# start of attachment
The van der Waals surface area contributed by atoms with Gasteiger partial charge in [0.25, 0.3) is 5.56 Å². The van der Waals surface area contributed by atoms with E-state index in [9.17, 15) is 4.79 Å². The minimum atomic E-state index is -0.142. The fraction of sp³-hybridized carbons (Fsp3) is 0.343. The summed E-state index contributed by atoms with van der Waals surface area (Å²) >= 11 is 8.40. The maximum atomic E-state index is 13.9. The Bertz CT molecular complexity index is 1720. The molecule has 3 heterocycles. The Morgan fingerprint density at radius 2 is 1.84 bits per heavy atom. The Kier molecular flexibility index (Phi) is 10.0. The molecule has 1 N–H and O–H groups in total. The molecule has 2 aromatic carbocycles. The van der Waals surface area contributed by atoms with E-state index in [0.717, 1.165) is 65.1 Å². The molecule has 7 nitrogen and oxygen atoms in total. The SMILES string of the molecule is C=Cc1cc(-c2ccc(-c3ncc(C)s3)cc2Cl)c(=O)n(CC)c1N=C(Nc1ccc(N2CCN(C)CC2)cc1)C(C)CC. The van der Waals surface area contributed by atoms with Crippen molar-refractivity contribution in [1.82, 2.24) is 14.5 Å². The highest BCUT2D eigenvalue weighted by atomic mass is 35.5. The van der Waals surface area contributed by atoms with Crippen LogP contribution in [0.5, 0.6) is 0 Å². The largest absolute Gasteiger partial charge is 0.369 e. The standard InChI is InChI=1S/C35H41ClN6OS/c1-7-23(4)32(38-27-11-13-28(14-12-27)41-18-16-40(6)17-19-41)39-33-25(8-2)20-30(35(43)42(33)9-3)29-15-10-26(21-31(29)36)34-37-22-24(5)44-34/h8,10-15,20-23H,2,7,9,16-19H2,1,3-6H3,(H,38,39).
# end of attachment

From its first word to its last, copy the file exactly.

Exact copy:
The van der Waals surface area contributed by atoms with Gasteiger partial charge in [0.25, 0.3) is 5.56 Å². The van der Waals surface area contributed by atoms with E-state index in [9.17, 15) is 4.79 Å². The minimum atomic E-state index is -0.142. The fraction of sp³-hybridized carbons (Fsp3) is 0.343. The summed E-state index contributed by atoms with van der Waals surface area (Å²) >= 11 is 8.40. The maximum atomic E-state index is 13.9. The Bertz CT molecular complexity index is 1720. The molecule has 3 heterocycles. The Morgan fingerprint density at radius 2 is 1.84 bits per heavy atom. The Kier molecular flexibility index (Phi) is 10.0. The molecule has 1 N–H and O–H groups in total. The molecule has 2 aromatic carbocycles. The van der Waals surface area contributed by atoms with E-state index in [0.717, 1.165) is 65.1 Å². The molecule has 7 nitrogen and oxygen atoms in total. The SMILES string of the molecule is C=Cc1cc(-c2ccc(-c3ncc(C)s3)cc2Cl)c(=O)n(CC)c1N=C(Nc1ccc(N2CCN(C)CC2)cc1)C(C)CC. The van der Waals surface area contributed by atoms with Crippen molar-refractivity contribution in [1.82, 2.24) is 14.5 Å². The highest BCUT2D eigenvalue weighted by atomic mass is 35.5. The van der Waals surface area contributed by atoms with Crippen LogP contribution in [0.5, 0.6) is 0 Å². The largest absolute Gasteiger partial charge is 0.369 e. The standard InChI is InChI=1S/C35H41ClN6OS/c1-7-23(4)32(38-27-11-13-28(14-12-27)41-18-16-40(6)17-19-41)39-33-25(8-2)20-30(35(43)42(33)9-3)29-15-10-26(21-31(29)36)34-37-22-24(5)44-34/h8,10-15,20-23H,2,7,9,16-19H2,1,3-6H3,(H,38,39).